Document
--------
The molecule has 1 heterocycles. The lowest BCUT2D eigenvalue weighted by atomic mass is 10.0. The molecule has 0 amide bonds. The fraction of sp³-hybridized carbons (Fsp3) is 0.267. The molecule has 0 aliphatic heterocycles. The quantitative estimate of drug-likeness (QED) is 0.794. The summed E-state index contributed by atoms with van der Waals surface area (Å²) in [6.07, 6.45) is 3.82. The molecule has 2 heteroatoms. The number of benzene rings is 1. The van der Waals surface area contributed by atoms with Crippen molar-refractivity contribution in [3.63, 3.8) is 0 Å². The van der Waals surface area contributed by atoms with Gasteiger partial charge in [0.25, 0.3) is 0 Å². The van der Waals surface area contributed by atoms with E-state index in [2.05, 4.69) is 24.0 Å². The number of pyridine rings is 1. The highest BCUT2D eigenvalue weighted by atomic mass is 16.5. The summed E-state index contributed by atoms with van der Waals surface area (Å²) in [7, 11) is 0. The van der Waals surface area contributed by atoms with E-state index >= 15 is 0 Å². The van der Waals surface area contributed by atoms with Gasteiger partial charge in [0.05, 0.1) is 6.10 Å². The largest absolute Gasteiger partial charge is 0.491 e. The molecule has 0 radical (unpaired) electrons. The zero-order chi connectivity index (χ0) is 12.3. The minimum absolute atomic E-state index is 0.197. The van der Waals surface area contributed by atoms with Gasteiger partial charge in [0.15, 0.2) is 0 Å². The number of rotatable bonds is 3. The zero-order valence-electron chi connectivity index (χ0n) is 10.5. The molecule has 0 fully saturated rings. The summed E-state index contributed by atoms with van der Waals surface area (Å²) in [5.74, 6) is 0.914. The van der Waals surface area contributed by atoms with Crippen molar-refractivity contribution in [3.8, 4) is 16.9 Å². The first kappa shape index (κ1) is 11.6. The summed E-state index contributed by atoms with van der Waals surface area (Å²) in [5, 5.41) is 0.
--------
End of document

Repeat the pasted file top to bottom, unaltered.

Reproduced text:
The molecule has 1 heterocycles. The lowest BCUT2D eigenvalue weighted by atomic mass is 10.0. The molecule has 0 amide bonds. The fraction of sp³-hybridized carbons (Fsp3) is 0.267. The molecule has 0 aliphatic heterocycles. The quantitative estimate of drug-likeness (QED) is 0.794. The summed E-state index contributed by atoms with van der Waals surface area (Å²) in [6.07, 6.45) is 3.82. The molecule has 2 heteroatoms. The number of benzene rings is 1. The van der Waals surface area contributed by atoms with Crippen molar-refractivity contribution in [3.63, 3.8) is 0 Å². The van der Waals surface area contributed by atoms with Gasteiger partial charge in [0.25, 0.3) is 0 Å². The van der Waals surface area contributed by atoms with E-state index in [2.05, 4.69) is 24.0 Å². The number of pyridine rings is 1. The highest BCUT2D eigenvalue weighted by atomic mass is 16.5. The summed E-state index contributed by atoms with van der Waals surface area (Å²) in [7, 11) is 0. The van der Waals surface area contributed by atoms with E-state index >= 15 is 0 Å². The van der Waals surface area contributed by atoms with Gasteiger partial charge in [0.05, 0.1) is 6.10 Å². The largest absolute Gasteiger partial charge is 0.491 e. The molecule has 0 radical (unpaired) electrons. The zero-order chi connectivity index (χ0) is 12.3. The minimum absolute atomic E-state index is 0.197. The van der Waals surface area contributed by atoms with Gasteiger partial charge in [0.15, 0.2) is 0 Å². The number of rotatable bonds is 3. The zero-order valence-electron chi connectivity index (χ0n) is 10.5. The molecule has 0 fully saturated rings. The summed E-state index contributed by atoms with van der Waals surface area (Å²) in [5.74, 6) is 0.914. The van der Waals surface area contributed by atoms with Crippen molar-refractivity contribution in [3.8, 4) is 16.9 Å². The first kappa shape index (κ1) is 11.6. The summed E-state index contributed by atoms with van der Waals surface area (Å²) in [5, 5.41) is 0.